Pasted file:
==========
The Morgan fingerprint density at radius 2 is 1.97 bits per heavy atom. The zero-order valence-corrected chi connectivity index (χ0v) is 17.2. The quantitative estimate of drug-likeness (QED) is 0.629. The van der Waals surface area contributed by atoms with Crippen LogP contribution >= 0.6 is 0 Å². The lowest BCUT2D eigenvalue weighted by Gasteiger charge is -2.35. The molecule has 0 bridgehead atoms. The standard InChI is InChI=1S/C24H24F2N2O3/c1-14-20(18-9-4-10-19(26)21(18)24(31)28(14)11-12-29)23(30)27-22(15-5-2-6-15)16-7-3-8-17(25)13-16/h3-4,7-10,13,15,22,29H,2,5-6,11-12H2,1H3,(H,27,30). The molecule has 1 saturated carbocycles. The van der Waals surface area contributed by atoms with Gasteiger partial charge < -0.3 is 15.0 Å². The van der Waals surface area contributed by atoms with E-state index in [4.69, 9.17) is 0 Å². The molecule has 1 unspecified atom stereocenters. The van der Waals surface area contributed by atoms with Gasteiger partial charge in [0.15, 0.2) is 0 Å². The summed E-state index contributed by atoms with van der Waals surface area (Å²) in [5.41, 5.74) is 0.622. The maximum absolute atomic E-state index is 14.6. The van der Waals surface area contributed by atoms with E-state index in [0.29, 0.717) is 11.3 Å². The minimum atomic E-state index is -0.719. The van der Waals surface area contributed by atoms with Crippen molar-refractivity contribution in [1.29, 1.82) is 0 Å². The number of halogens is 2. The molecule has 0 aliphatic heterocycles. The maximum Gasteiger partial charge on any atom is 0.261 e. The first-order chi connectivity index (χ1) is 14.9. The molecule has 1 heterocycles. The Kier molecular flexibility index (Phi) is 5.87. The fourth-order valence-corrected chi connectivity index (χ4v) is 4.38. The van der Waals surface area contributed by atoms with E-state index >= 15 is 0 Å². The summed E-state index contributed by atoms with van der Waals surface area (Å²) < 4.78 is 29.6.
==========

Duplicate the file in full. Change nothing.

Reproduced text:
The Morgan fingerprint density at radius 2 is 1.97 bits per heavy atom. The zero-order valence-corrected chi connectivity index (χ0v) is 17.2. The quantitative estimate of drug-likeness (QED) is 0.629. The van der Waals surface area contributed by atoms with Crippen LogP contribution >= 0.6 is 0 Å². The lowest BCUT2D eigenvalue weighted by Gasteiger charge is -2.35. The molecule has 0 bridgehead atoms. The standard InChI is InChI=1S/C24H24F2N2O3/c1-14-20(18-9-4-10-19(26)21(18)24(31)28(14)11-12-29)23(30)27-22(15-5-2-6-15)16-7-3-8-17(25)13-16/h3-4,7-10,13,15,22,29H,2,5-6,11-12H2,1H3,(H,27,30). The molecule has 1 saturated carbocycles. The van der Waals surface area contributed by atoms with Gasteiger partial charge < -0.3 is 15.0 Å². The van der Waals surface area contributed by atoms with E-state index in [4.69, 9.17) is 0 Å². The molecule has 1 unspecified atom stereocenters. The van der Waals surface area contributed by atoms with Gasteiger partial charge in [0.15, 0.2) is 0 Å². The summed E-state index contributed by atoms with van der Waals surface area (Å²) in [5.41, 5.74) is 0.622. The maximum absolute atomic E-state index is 14.6. The van der Waals surface area contributed by atoms with E-state index in [0.29, 0.717) is 11.3 Å². The minimum atomic E-state index is -0.719. The van der Waals surface area contributed by atoms with Crippen molar-refractivity contribution in [1.29, 1.82) is 0 Å². The number of halogens is 2. The molecule has 0 aliphatic heterocycles. The maximum Gasteiger partial charge on any atom is 0.261 e. The first-order chi connectivity index (χ1) is 14.9. The molecule has 1 heterocycles. The Kier molecular flexibility index (Phi) is 5.87. The fourth-order valence-corrected chi connectivity index (χ4v) is 4.38. The van der Waals surface area contributed by atoms with E-state index >= 15 is 0 Å². The summed E-state index contributed by atoms with van der Waals surface area (Å²) < 4.78 is 29.6.